Type 1a supernovae are known for having very consistent energy yields, and they are caused when a carbon-oxygen white dwarf reaches the Chandrasekhar limit of about 1.4 solar masses. Since type 1a ...
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1 vote
2 answers
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What does an electron-capture supernova leave behind? A white dwarf, a neutron star or nothing?

Somehow, none of the many articles I've read about the recent discovery of electron-capture supernovae has specifically said what they leave behind as remnants.....
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4 votes
1 answer
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Infall velocity in core-collapse supernovae

In this article Neutrino Transport in core-collapse supernovae, in the description of core-collapse supernova mechanism, it is stated that The velocity of infalling matter in the core increases as we ...
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12 votes
1 answer
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Is oxygen an alpha element?

Type II (core-collapse) supernovae occur shortly after star formation and enrich a galaxy with $\alpha$ elements such as O, C, NE, Mg, Ca and Si. On the other hand, Type Ia supernovae occur on a more ...
4 votes
1 answer
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Difference between Supernova Type Ia and Nova

What is the difference between Supernova Type Ia and Nova? Base on a web search, they seem to have a similar formation process, as they are both white dwarfs in a binary system who absorb masses from ...
1 vote
3 answers
293 views

Why is so much energy released in a supernova while so little in a star?

There is a huge amount of energy released in a supernova. All fuel is used almost instantaneously. Why doesn't this happen in stars (like the sun)? I am asking "Why does a large star spend ...
2 votes
1 answer
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Nearby galaxy distances

Type Ia supernovae are extremely useful in measuring the distance of remote galaxies. It is known that type Ia supernovae always reach the same brilliance at their peak. Like Cepheid variables, they ...
6 votes
1 answer
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Missing supernovae in the Milky Way

Stars with more than 8-16 solar masses usually go supernova. These are OB stars, of which 0.2% currently exist in our galaxy. The average lifespan of said star ranges from 10 to 40 million years. So ...
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How loud would a supernova, kilonova, and hypernova be? [closed]

If we could hear the sounds of these explosions directly where it was happening, how loud would each of these events be?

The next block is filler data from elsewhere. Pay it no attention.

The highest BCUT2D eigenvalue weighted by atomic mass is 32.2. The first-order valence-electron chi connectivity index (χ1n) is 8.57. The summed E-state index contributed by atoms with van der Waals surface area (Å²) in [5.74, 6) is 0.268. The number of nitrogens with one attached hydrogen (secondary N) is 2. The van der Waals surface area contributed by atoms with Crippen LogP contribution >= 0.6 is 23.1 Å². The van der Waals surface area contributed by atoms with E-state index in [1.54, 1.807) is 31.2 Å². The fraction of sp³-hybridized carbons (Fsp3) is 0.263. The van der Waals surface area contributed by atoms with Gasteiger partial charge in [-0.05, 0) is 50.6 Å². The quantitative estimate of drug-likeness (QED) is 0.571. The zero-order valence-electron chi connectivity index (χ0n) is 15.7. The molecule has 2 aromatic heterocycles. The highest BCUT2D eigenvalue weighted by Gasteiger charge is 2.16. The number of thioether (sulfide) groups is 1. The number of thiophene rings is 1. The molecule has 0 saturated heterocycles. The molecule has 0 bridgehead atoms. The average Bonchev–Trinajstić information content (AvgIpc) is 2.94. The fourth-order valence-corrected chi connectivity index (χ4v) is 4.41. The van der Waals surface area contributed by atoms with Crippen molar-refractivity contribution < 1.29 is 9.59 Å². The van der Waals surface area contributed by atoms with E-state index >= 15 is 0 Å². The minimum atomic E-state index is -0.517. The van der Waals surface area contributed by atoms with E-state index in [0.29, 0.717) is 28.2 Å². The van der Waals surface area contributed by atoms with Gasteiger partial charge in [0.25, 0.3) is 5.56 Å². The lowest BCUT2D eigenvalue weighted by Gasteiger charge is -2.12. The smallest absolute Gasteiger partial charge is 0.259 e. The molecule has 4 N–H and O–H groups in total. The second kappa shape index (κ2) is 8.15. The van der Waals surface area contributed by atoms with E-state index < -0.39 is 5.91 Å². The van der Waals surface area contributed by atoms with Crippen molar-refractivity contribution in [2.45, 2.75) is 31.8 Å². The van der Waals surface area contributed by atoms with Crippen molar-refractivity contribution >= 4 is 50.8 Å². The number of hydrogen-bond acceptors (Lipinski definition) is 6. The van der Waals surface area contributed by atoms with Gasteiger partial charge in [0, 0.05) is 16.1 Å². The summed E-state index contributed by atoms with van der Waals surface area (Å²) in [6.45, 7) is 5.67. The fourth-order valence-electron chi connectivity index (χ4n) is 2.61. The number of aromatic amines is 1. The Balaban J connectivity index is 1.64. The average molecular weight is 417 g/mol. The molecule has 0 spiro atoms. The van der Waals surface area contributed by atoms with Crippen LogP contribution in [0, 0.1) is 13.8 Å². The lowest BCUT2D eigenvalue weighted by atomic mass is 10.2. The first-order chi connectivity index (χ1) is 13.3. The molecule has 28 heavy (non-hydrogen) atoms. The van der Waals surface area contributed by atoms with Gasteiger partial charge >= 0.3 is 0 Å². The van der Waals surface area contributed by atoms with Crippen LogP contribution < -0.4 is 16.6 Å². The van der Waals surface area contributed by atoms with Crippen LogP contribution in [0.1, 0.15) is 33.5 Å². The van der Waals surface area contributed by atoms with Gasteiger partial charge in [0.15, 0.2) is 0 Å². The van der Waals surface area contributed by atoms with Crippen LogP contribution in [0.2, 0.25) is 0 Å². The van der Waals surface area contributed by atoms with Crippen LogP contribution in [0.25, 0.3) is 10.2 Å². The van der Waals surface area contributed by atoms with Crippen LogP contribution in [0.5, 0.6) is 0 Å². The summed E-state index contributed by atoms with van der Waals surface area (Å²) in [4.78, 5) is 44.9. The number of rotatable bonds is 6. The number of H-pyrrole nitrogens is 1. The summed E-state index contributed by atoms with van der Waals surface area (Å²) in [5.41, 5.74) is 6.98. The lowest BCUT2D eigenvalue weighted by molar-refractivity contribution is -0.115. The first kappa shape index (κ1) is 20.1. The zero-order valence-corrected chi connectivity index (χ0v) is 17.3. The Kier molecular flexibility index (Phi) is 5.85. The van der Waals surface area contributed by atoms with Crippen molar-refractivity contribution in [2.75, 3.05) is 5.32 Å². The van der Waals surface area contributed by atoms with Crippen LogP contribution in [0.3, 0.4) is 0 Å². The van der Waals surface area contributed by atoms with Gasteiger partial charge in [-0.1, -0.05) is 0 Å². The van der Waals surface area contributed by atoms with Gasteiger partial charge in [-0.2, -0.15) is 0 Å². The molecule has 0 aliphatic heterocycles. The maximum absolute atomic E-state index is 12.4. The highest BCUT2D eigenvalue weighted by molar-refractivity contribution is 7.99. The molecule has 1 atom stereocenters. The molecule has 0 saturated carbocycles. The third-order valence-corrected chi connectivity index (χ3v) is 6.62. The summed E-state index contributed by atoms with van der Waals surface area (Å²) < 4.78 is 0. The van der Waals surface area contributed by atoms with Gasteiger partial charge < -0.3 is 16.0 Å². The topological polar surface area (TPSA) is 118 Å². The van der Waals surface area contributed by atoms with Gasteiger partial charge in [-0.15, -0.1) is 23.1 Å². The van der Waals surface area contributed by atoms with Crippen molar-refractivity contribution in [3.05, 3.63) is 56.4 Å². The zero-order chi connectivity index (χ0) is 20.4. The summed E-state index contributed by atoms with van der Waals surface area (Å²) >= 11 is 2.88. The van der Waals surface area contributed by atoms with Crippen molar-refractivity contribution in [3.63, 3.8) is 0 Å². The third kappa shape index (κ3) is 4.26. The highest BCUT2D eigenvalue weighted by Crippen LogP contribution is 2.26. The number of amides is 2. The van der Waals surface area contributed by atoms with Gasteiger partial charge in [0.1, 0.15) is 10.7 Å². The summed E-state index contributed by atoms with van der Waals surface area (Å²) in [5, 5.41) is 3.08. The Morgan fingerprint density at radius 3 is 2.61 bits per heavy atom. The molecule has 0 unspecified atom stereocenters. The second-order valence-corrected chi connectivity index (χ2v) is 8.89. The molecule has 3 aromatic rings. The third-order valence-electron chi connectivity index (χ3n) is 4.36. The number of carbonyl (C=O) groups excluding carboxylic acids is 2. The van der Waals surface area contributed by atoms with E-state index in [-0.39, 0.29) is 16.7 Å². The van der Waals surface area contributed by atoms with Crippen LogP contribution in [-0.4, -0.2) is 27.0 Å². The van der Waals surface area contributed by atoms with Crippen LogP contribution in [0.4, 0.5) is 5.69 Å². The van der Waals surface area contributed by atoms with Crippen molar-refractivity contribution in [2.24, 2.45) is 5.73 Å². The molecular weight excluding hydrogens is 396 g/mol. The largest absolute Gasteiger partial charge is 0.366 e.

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3 answers
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Were there any images of Sanduleak -69 202 (progenitor of SN1987A) before it exploded?

We all know about SN1987A, the closest observed supernova since Kepler's time. Its progenitor was Sanduleak -69 202, a magnitude 12 blue supergiant, catalogued in 1970. Were there any images of this ...
4 votes
1 answer
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Long-lived supernova remnants?

We cannot see the supernova remnant of the star that triggered the formation of the Sun and the Solar System, as the remnant dispersed and became mixed into the interstellar medium. So I am wondering, ...
2 votes
1 answer
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Why does this nucleogenesis table not label s and r-processes for all elements (not-labmade) past Fe?

I'm reviewing nucleogenenesis and came across the table below. I like it because it actually labels the s and r-process elements, but I became confused as to why the neutron capture processes begin at ...
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3 votes
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Uranium accumulating inside a White Dwarf?

A couple of days ago, there was news that "Some dead stars may harbor enough uranium to set off a thermonuclear bomb", which is basically a teaser for Actinide crystallization and fission ...
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1 vote
1 answer
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How do black holes form from stars that go supernova

I know that the cores of stars with more than 20 times the mass of the Sun collapse into black holes at the end of the star’s life. However, as far as my understanding goes, stars with cores that ...
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3 votes
2 answers
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How are shockwaves in a star that cause supernova created

I know that during the collapsing of a star 8 times the mass of the Sun at the end of its life, a shockwave is generated that blows the star up. However, I do not understand how it is exactly ...
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2 votes
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What would happen if a neutron star merged with a white dwarf?

We've heard of neutron star mergers and white dwarf mergers. But what would result in a neutron star merging with a white dwarf? Would there be a similar super/kilonova, are there any examples of it, ...
4 votes
1 answer
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Can a star be massive enough to go 'supernova' yet not be massive enough to leave behind a neutron star? Or, perhaps vice versa?

From what I understand, stars that explode as a supernova at the end of their lives become either a black hole or a neutron star, and less massive stars that do not explode become white dwarves, but......